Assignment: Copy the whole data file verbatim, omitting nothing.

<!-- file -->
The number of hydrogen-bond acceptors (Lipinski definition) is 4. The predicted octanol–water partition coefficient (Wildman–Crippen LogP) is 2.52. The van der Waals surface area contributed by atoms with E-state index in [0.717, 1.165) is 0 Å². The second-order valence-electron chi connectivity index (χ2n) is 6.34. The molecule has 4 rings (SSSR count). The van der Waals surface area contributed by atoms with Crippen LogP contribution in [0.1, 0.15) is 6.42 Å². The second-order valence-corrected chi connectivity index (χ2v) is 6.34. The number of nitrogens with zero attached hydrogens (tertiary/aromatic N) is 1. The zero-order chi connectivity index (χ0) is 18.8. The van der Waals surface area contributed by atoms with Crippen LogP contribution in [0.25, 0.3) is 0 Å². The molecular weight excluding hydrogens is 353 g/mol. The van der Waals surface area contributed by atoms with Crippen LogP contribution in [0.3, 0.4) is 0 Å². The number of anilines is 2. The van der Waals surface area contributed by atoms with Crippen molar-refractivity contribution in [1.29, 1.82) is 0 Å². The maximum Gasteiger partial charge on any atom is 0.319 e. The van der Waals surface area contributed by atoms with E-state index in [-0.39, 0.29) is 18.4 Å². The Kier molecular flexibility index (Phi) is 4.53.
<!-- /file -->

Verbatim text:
The number of hydrogen-bond acceptors (Lipinski definition) is 4. The predicted octanol–water partition coefficient (Wildman–Crippen LogP) is 2.52. The van der Waals surface area contributed by atoms with E-state index in [0.717, 1.165) is 0 Å². The second-order valence-electron chi connectivity index (χ2n) is 6.34. The molecule has 4 rings (SSSR count). The van der Waals surface area contributed by atoms with Crippen LogP contribution in [0.1, 0.15) is 6.42 Å². The second-order valence-corrected chi connectivity index (χ2v) is 6.34. The number of nitrogens with zero attached hydrogens (tertiary/aromatic N) is 1. The zero-order chi connectivity index (χ0) is 18.8. The van der Waals surface area contributed by atoms with Crippen LogP contribution in [0.25, 0.3) is 0 Å². The molecular weight excluding hydrogens is 353 g/mol. The van der Waals surface area contributed by atoms with Crippen LogP contribution in [0.3, 0.4) is 0 Å². The number of anilines is 2. The van der Waals surface area contributed by atoms with Crippen molar-refractivity contribution in [1.29, 1.82) is 0 Å². The maximum Gasteiger partial charge on any atom is 0.319 e. The van der Waals surface area contributed by atoms with E-state index in [-0.39, 0.29) is 18.4 Å². The Kier molecular flexibility index (Phi) is 4.53.